Optical Sensing and Diagnostics
Office B411, Bessemer Building,
South Kensington Campus
What we do
We use optical spectroscopy to develop new and improved diagnostic tools. This includes techniques such as fluorescence, Raman and diffuse reflectance spectroscopy, and involves the development of devices ranging from wearable sensors through to fibre-optic probes.
Why it is important
Our research has a number of potential clinical applications including improved monitoring of clinical therapies and interventions (e.g. in inflammatory bowel disease and malnutrition), early diagnosis of infection, and even margin mapping in tumour resection surgery.
How it can benefit patients
The devices we are developing can potentially provide less invasive and lower cost diagnostics. In turn, this may facilitate patient benefits including earlier diagnosis, earlier identification of relapse (e.g. in therapy response monitoring applications), more widespread deployment and more comfortable patient experiences (e.g. through use of less invasive probes and sensors).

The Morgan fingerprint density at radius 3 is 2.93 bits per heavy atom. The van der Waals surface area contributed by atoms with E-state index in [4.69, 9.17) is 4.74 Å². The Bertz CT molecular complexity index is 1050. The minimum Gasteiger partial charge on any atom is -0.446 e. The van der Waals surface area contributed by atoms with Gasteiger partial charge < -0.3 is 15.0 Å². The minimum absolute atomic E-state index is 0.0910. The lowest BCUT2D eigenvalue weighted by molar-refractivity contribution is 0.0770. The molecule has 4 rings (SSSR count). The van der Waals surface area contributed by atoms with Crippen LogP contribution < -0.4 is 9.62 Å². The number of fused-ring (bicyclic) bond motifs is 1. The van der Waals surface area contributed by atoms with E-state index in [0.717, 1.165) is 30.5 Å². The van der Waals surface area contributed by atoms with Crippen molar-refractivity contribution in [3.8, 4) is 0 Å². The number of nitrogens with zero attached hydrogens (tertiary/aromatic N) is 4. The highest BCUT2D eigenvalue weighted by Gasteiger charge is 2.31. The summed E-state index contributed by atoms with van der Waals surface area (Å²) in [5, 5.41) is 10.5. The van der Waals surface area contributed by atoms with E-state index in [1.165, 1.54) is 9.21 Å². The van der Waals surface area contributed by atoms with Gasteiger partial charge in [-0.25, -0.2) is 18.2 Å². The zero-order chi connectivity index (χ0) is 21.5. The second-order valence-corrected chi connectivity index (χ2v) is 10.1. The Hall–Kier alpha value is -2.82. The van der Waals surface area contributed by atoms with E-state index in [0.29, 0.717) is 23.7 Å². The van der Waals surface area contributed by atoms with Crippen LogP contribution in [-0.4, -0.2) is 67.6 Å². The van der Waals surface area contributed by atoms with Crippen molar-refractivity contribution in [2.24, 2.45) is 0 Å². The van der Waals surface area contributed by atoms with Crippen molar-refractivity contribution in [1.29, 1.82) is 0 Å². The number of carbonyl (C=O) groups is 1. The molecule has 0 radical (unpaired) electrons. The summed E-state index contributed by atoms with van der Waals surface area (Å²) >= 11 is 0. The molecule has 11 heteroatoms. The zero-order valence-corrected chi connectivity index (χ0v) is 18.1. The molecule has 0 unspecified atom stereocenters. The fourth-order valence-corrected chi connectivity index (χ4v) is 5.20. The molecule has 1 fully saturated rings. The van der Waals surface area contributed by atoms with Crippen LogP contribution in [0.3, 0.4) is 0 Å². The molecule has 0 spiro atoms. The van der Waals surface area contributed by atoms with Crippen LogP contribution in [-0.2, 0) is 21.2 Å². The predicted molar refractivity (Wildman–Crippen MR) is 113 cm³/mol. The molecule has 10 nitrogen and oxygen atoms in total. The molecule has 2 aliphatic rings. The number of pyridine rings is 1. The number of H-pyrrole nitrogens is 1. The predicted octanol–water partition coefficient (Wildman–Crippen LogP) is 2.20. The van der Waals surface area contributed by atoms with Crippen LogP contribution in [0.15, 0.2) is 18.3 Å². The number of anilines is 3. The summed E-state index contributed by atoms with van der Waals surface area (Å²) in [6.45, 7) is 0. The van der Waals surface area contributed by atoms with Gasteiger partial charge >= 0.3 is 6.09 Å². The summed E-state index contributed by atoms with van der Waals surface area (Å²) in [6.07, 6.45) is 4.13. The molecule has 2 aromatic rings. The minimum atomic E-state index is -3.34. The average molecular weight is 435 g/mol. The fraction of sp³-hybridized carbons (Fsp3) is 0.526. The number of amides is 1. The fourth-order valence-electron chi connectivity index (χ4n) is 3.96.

Summary of current research
Key research projects currently underway include: fluorescence spectroscopy for non-invasive assessment of gut function; Raman spectroscopy for point-of-care identification of urine infections; and development of fibre-optic Raman probes for in vivo diagnostics.
Tabs - Funders / Etc
- Elena Monfort Sanchez
- Jonathan Gan
- Teddy Fletcher
- Stephanie Clark
- Simon Dryden
- Aatikah Majid (Department of Chemistry)
We are currently running one clinical trial investigating the use of fluorescence spectroscopy for non-invasive assessment of gut health. Details can be found here.